Saturday, September 30, 2000

Where the Hel am I?

Where the Hel am I?

It's all very well Dante advocating that the middle of life is the time to take a tour of Hell, but where exactly is it? The best the atlas could offer was a little fishing port in Poland...

By Jeremy Atiyah

Published: 30 September 2000

I am standing in the middle of Essex. It's the middle of my life. And no, I am not in a good mood. In one hand I hold a sign which says Harwich, in the other I have a copy of Dante's Hell. Hitchhiking at my age? In this weather? There's no reason for such self-punishment, of course. I could take the train. Except that Dante has got me worried about spiritual choices. The middle of life - I've been reading - is time to take a tour of Hell.

In my case, I'm hoping that an earthly town called Hell will do. I've found two of them in my atlas: one is in clean and pleasant Norway, and one, spelled "Hel", is in Poland, on the grim, gloomy Baltic coast.

Poland wins it, and that missing final "l" doesn't bother me. Which is why I am here now, standing by a slip road in Essex with my thumb out. Hell, here we come! Cushy travel options not available.

Getting to Harwich, mind you, is almost cushy. One lift from a grumpy English man and his pleasant Dutch wife and I'm there, embarking the ferry. No drama. For the rest of that evening I'll be on the lookout for white-haired boatmen-of-death bawling Woe to the wicked!, but all I can see are British couples hiding behind Sunday newspapers all the way to Holland.

The next morning looks bad, though. I find myself in a drizzly Dutch town that I will spend five hours trying to hitch out of. Apart from two bleating sheep, Hoek van Holland is as silent as the grave - even if my mistake here is to hold a sign saying "Hamburg" (it's like standing outside Woking with a sign saying "Baghdad").

Eventually, a man in a Jeep stops. His odd diction emerges in an extremely strong Scottish accent. What man art thou, he seems to say, that free and dangerless, thus in deep Hell dost place thy living feet? Ah! He is in fact speaking Dutch. I want a lift, I tell him. He nods but drives away.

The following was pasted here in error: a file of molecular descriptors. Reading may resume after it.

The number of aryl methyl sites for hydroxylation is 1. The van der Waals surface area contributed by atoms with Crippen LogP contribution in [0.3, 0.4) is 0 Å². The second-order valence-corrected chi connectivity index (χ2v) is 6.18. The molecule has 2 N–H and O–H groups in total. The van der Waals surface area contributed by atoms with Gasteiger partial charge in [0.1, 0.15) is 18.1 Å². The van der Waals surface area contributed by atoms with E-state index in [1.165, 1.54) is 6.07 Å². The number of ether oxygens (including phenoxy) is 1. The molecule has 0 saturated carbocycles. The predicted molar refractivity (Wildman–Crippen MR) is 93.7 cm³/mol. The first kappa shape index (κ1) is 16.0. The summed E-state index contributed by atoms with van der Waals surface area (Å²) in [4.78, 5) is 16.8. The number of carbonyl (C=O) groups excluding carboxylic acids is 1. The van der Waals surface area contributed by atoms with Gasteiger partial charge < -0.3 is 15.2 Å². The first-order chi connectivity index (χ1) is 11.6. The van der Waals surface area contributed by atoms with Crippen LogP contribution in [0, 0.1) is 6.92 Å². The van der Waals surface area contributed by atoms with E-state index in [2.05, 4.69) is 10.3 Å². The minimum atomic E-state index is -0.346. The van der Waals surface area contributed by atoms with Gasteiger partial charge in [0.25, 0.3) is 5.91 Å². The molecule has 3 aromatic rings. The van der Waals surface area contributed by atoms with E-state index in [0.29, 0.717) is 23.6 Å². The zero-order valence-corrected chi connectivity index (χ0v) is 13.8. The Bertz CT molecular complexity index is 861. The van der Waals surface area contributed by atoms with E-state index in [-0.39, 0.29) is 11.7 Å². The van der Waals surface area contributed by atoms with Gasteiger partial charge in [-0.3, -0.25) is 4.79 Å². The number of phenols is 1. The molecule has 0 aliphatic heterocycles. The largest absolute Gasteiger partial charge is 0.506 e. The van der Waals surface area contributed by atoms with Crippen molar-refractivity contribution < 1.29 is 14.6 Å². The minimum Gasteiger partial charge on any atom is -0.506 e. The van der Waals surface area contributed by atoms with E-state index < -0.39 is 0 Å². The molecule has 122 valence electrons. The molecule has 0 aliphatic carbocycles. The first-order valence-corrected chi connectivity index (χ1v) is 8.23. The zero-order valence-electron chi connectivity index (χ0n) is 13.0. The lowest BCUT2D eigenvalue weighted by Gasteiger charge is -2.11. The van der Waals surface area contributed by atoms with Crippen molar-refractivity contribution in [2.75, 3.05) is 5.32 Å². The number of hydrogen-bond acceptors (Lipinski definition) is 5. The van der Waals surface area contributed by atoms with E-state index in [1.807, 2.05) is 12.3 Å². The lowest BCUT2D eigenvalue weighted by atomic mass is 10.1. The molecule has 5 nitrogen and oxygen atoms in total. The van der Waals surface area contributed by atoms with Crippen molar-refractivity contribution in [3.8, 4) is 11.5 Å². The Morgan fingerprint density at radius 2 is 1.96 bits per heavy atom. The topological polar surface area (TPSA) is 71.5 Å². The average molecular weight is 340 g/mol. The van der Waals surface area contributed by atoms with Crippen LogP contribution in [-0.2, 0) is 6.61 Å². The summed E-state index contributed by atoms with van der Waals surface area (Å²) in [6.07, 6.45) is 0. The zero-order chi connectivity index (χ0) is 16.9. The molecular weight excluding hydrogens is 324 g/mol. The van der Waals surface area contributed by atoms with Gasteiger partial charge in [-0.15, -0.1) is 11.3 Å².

It is obvious that I fit the description of an evil child-rapist in this town. The only person who is eventually brave enough to pick me up is a stoned cockney. "We'll get you all the way to Rotterdam," promises Scott, from the driver's seat. Great, I think. Rotterdam is all of 30 minutes down the road. "Weed or hash for you, mate?" he asks, handing me two plastic sealed envelopes. "I'll take this one, mate," I reply.

Scott has now got one hand on the steering-wheel and one hand on a newly lit joint. Is smoking dope a sin, I worry? A kind of gluttony, perhaps? But what the Hell. The next thing I know, I am standing at a Dutch service station in the rain.

I feel like I am going backwards. My day deteriorates into an endless cycle of slip roads, filling stations, junctions and gravelly verges. At a spaghetti junction beyond Rotterdam, two men looking like Dennis Bergkamp and his toothless little brother, stop. "Hey, hitchhiker!" says little bro staring out of the window with glazed eyes, "wanna go to Papua New Guinea?"

Later I am treated to a series of rides with anonymous, gloomy men in jackets and ties, driving silent cars under black skies through dreary towns like Utrecht and Arnhem. The trouble is that they aren't going anywhere. No one ever is in Holland. These men of mud soon have me reaching for my Dante again. Sullen were we, we took no joy of the pleasant air... sullen we lie here now in the black mud... Is this a story about the Dutch nation? Only when I reach Germany, 24 hours later, do I feel like I'm making any serious progress.